Milken Educators Work Together to Make a Difference in West VirginiaAugust 22, 2022
West Virginia Milken Educators gather for the first Activating Milken Educators forum *
During the pandemic, the Milken Educator Awards team targeted a new initiative: Activating Milken Educators, or AME. Our goal was to help each state’s Milken Educator Network find ways to work collectively to address challenges in the profession with solutions. Here, Principal Brian Allman (WV ’19) shares West Virginia’s efforts to tackle the state’s teacher shortage.
November 7, 2019: What started as a normal day teaching my sixth grade students quickly turned into a career-defining moment when I received a West Virginia Milken Educator Award. While the memory of that huge surprise will last a lifetime, I quickly realized that the most valuable part of being a Milken Educator is belonging to the Milken Educator Network. Our fellow recipients are more than colleagues—they become a family to lean on for personal and professional growth and inspiration.
Over the past 18 months, Milken Educators in West Virginia have come together to tackle one of the state’s most pressing educational issues: our teacher shortage. We were one of eight states selected to pilot Activating Milken Educators, or AME, working with Milken Educator Awards Senior Vice President Dr. Jane Foley (IN ’94), Vice President Stephanie Bishop (VA ’01), and others at the Milken Family Foundation (MFF). Erika Klose (WV ’17), Jennifer Reaves (WV ’18) and I met with our MFF friends to devise a path forward. Our goal: to reconnect our state network and use our collective experience and energy to support education in West Virginia.
Bringing the family together
Erika, Jennifer and I were selected as the West Virginia AME captains. In true pandemic fashion, our first meetings were held on Zoom. It had been more than two decades since the West Virginia state network had come together for any event, virtual or in person. We wrote letters, made phone calls, sent messages and reached out on social media in our quest to reconnect our West Virginia family. It was challenging to engage our fellow Milken Educators, but we refused to get discouraged when the three of us were the only attendees at our earliest meetings. We scheduled regular meetings, sent out agendas in advance, and within a few months our attendance had grown. Our state network met (and continues to meet) via Zoom for an hour each month.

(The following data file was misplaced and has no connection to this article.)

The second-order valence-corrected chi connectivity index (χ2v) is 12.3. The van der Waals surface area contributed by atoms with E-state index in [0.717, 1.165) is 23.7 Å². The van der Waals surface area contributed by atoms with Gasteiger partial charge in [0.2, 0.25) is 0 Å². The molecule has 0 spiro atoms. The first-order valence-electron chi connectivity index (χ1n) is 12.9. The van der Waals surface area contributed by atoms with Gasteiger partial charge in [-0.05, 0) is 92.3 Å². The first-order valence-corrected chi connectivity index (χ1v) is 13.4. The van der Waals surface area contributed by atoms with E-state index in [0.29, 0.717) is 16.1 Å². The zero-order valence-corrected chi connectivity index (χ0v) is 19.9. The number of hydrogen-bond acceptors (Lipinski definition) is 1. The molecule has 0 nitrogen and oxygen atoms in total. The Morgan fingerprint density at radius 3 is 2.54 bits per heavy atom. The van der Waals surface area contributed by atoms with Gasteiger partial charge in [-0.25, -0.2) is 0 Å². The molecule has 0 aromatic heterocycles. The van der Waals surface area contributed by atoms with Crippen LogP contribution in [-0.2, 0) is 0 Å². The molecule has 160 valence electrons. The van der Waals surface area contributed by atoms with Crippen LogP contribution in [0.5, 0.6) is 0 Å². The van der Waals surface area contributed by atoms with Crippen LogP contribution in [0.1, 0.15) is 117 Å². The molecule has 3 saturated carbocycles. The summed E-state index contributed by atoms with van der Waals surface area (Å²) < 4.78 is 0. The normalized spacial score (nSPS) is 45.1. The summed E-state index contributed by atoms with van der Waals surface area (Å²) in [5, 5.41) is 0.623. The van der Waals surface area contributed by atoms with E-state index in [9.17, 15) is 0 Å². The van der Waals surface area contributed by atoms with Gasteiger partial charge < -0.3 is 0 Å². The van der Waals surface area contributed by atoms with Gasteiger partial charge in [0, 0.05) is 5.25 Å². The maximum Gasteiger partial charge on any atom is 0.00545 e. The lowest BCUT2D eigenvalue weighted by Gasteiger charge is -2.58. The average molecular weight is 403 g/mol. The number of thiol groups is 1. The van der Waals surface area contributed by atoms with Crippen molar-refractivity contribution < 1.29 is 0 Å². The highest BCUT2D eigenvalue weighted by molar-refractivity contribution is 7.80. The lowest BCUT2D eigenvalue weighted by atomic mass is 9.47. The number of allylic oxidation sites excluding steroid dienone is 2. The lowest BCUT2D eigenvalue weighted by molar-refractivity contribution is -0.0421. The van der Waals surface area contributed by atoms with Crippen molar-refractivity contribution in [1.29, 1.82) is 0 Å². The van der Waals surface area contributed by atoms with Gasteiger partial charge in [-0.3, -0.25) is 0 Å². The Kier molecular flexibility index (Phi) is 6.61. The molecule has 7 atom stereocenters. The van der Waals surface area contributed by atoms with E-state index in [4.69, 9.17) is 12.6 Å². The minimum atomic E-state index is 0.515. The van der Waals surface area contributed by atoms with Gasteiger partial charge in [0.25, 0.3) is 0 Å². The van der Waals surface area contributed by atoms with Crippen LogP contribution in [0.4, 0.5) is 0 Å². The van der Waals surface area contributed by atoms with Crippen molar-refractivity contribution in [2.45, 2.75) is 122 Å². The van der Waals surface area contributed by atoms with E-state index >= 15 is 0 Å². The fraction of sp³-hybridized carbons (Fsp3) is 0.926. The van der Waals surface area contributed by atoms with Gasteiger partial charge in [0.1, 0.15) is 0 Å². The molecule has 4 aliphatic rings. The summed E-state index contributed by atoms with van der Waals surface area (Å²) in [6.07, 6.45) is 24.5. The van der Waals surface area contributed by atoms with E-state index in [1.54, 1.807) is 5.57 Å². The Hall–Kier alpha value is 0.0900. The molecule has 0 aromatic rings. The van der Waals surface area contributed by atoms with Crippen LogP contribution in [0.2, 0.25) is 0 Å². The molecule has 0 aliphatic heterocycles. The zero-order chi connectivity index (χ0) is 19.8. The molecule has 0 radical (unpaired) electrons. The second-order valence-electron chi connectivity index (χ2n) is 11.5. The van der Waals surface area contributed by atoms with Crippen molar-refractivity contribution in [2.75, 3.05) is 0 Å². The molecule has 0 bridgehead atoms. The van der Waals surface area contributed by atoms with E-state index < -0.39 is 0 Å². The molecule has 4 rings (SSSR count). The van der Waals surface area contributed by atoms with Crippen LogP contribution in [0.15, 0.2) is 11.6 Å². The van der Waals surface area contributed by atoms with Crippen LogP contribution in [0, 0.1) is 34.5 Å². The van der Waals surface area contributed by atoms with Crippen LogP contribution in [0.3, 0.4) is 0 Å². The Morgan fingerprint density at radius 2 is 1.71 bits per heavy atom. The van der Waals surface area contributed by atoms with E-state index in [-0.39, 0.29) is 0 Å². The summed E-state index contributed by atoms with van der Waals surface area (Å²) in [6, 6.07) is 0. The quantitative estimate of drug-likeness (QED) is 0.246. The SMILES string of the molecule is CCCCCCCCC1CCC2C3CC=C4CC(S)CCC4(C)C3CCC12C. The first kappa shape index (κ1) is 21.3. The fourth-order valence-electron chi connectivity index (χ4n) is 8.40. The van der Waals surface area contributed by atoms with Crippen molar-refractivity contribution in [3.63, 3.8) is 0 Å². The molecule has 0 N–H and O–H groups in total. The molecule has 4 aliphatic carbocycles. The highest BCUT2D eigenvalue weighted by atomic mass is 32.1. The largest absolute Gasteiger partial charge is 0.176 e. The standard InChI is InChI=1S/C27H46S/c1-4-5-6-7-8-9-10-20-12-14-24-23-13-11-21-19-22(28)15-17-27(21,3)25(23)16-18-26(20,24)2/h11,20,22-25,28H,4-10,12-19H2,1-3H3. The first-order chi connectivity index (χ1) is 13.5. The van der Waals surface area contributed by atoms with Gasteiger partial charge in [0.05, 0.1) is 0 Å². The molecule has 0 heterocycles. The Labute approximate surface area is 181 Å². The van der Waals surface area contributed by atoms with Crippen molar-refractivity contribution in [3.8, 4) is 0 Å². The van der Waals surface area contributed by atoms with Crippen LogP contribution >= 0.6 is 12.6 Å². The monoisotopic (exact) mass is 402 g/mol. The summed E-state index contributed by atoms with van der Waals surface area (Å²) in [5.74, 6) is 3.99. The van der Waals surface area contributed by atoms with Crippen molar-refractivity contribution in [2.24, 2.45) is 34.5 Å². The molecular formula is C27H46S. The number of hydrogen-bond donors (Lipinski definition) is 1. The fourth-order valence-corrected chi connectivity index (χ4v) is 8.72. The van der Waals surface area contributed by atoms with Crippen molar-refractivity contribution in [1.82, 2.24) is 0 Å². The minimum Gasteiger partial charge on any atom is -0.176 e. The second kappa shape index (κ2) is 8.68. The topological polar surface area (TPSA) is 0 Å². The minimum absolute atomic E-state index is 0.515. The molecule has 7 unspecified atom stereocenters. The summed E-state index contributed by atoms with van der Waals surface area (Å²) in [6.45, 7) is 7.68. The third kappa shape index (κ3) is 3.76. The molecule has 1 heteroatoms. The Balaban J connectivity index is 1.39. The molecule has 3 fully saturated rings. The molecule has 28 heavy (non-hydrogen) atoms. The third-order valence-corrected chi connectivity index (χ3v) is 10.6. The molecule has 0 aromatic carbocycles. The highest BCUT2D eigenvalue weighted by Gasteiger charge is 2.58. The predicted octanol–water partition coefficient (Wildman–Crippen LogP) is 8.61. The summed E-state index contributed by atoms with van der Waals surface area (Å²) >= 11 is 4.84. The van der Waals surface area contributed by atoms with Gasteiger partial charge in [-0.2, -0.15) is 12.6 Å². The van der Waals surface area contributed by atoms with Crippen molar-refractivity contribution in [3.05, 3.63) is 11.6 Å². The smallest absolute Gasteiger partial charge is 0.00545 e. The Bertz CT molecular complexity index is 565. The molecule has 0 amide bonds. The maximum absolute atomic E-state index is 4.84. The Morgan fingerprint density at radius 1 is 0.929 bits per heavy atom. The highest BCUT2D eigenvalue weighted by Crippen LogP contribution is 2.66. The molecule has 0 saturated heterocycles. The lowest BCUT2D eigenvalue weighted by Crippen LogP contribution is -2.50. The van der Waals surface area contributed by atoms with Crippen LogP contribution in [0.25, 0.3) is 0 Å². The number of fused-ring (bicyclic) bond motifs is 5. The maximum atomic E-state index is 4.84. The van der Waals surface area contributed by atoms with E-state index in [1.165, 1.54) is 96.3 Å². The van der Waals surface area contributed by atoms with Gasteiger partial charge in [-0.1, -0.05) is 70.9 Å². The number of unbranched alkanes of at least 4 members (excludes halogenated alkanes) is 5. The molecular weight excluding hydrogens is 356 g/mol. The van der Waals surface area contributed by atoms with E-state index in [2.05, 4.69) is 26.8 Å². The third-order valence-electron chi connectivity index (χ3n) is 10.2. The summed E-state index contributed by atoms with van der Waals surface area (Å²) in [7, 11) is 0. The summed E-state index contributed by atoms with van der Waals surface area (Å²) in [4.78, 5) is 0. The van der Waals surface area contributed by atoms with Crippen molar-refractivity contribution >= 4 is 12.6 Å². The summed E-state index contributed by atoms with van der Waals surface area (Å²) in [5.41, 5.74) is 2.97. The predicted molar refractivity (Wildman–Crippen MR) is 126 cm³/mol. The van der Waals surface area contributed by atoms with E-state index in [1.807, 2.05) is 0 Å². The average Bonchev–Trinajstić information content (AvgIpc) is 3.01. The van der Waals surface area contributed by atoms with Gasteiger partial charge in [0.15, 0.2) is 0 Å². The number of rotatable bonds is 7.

Once our group had been meeting regularly, we decided to host a statewide forum focused on addressing West Virginia’s teacher shortage, an issue districts are struggling with around the country. We divided into three subcommittees to focus on distinct parts of our two-day event in April 2022: a network dinner and two forum sessions (AM and PM). As trust and rapport grew within our network, our initiative grew wings. We trusted one another to complete assigned tasks and maximized the use of individual talents to achieve our goals. “Milken Educators Elevate WV: Solutions to the Teacher Shortage” was the result of nearly a year and a half of planning.
We made one prescient decision—asking the West Virginia Department of Education (WVDE) to partner with us in this effort. Then–State Superintendent of Schools W. Clayton Burch and Dr. Carla Warren, WVDE’s director of educator development and support, advanced our work in meaningful ways. WVDE graciously paid for hotel accommodations for all Milken Educators participating in our forum, provided the location (the West Virginia Culture Center on the State Capitol Complex) at no cost, and helped with food. This, plus MFF’s contributions, allowed us to plan a fantastic event.
West Virginia AME Captains Jennifer Reaves (WV ’18), Brian Allman (WV ’19) and Erika Klose (WV ’17)
Two days, unlimited inspiration
Our primary focus on the first day was celebrating and reconnecting our state network. That afternoon, during a State Board of Education meeting, 2021 recipient Heather Haught received her Milken Award obelisk. All the West Virginia Milken Educators gathered for our forum celebrated with Heather that evening at a local restaurant in Charleston. It was a night of inspiration, laughter and fun that had been 20 years in the making.